Mask mandates will lift in schools, public spaces at the same time: Moore
By Allison Jones
TORONTO — Mask mandates are staying in place in Ontario for now, but when they are removed for public settings they will simultaneously be lifted in schools, the province’s top doctor said Thursday.
Chief Medical Officer of Health Dr. Kieran Moore said high-risk settings such as public transit, long-term care and hospitals will maintain masking policies even after they are no longer required in most public spaces. But consultations have started for schools.
“We will be working with school boards, with parents, with the ministries, and make a decision together, but we do anticipate if we remove it in the public sector, we would do it simultaneously for the schools,” Moore said.
“That would seem to align — as the risk decreases to do them together.”
Moore also said he is reviewing isolation requirements, such as those for people with COVID-19 symptoms and their household members.
The chief medical officer of health had previously said he wanted to end workplace COVID-19 vaccination policies in sectors such as hospitals and post-secondary institutions on March 1, when capacity limits will lift in indoor public settings and Ontario’s vaccine certificate system is dropped.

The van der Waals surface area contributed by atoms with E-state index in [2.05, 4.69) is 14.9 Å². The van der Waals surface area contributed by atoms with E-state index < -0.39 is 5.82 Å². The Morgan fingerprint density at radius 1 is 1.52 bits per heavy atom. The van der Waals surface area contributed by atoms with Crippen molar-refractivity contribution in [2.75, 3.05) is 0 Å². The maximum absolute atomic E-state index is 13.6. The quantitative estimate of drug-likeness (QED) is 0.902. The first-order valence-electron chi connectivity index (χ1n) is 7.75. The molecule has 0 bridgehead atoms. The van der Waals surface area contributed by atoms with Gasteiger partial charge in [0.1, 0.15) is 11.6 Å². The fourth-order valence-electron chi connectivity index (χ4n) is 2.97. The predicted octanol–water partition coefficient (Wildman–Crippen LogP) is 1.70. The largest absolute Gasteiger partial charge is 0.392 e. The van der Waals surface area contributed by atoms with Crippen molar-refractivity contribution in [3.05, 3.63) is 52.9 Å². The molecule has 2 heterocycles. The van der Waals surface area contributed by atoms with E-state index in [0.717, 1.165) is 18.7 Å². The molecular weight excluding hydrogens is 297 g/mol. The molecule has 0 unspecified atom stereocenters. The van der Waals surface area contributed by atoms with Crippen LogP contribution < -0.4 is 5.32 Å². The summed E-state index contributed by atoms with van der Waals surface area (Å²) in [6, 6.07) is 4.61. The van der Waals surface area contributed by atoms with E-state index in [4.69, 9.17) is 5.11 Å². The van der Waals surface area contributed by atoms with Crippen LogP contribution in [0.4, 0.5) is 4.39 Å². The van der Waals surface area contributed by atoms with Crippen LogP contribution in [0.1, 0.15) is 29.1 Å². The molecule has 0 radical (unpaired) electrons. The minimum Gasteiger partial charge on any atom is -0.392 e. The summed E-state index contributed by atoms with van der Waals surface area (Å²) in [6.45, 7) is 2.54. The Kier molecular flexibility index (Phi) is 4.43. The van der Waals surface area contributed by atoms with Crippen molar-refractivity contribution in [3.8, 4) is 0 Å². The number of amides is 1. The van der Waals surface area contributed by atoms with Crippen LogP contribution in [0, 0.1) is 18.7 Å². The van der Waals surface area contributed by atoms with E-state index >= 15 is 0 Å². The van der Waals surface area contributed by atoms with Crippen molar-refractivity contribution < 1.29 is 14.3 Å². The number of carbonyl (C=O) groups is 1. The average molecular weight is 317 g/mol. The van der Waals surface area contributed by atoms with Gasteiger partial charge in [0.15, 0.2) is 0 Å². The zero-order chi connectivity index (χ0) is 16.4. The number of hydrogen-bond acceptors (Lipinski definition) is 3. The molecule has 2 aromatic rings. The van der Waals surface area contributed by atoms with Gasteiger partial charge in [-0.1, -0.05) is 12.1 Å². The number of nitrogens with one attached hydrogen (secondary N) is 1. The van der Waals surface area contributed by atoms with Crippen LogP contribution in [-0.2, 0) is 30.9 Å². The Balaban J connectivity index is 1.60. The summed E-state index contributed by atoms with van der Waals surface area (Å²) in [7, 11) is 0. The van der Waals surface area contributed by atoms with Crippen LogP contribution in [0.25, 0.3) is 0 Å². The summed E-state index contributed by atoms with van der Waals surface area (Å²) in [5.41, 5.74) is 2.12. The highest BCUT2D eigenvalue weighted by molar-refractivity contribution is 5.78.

But he said Thursday that he is working with the various sectors, and removing those policies may take longer.
For health-care workers, though the provincial directives may soon be lifted, Moore said he still strongly recommends that anyone providing care to vulnerable people be immunized and that health-care facilities should still have policies for new hires.
“Directives from the CMOH office are meant to be time-limited and they are to (address) an immediate risk to the health of the population,” Moore said.
“So we are forced to review any directive that’s in place, given that we’re at a different phase of the pandemic, and the risk is decreasing day by day.”
Health Canada on Thursday approved a new homegrown vaccine made with plant-based technology, from Medicago, but Moore said Ontario doesn’t expect to receive doses until May or June. Novavax, another non-mRNA vaccine, which was approved last week, should be available in Ontario in mid-March, Moore said.
Public health indicators are improving, though the risk from the virus remains, he said.
“The virus is still present,” Moore said. “It’s just that the impact on the health-care system has stabilized.”
Ontario reported 1,066 people in hospital Thursday with COVID-19 and 302 in intensive care. That’s slightly down from Wednesday, when the province reported 1,106 hospitalizations and 319 people in ICUs.
Ontario also logged 41 new deaths from the virus.
There were 2,404 new cases of COVID-19, but provincial policies limiting access to testing mean that number is likely higher.